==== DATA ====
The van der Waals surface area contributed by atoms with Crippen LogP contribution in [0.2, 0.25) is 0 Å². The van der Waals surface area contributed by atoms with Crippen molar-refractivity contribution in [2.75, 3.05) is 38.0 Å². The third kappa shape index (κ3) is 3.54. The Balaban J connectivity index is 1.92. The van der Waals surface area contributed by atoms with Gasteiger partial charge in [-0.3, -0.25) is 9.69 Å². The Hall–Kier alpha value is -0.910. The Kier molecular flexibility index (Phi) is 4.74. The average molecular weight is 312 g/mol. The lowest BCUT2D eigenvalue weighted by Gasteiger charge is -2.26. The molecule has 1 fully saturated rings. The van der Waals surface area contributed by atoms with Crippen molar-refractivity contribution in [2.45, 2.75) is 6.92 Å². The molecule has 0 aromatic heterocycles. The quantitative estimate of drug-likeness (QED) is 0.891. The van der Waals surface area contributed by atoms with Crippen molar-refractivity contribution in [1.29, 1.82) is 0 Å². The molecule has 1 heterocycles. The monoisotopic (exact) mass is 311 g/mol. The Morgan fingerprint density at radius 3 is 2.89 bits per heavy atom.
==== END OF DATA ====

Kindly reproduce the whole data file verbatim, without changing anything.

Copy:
The van der Waals surface area contributed by atoms with Crippen LogP contribution in [0.2, 0.25) is 0 Å². The van der Waals surface area contributed by atoms with Crippen molar-refractivity contribution in [2.75, 3.05) is 38.0 Å². The third kappa shape index (κ3) is 3.54. The Balaban J connectivity index is 1.92. The van der Waals surface area contributed by atoms with Gasteiger partial charge in [-0.3, -0.25) is 9.69 Å². The Hall–Kier alpha value is -0.910. The Kier molecular flexibility index (Phi) is 4.74. The average molecular weight is 312 g/mol. The lowest BCUT2D eigenvalue weighted by Gasteiger charge is -2.26. The molecule has 1 fully saturated rings. The van der Waals surface area contributed by atoms with Crippen molar-refractivity contribution in [2.45, 2.75) is 6.92 Å². The molecule has 0 aromatic heterocycles. The quantitative estimate of drug-likeness (QED) is 0.891. The van der Waals surface area contributed by atoms with Crippen molar-refractivity contribution in [1.29, 1.82) is 0 Å². The molecule has 1 heterocycles. The monoisotopic (exact) mass is 311 g/mol. The Morgan fingerprint density at radius 3 is 2.89 bits per heavy atom.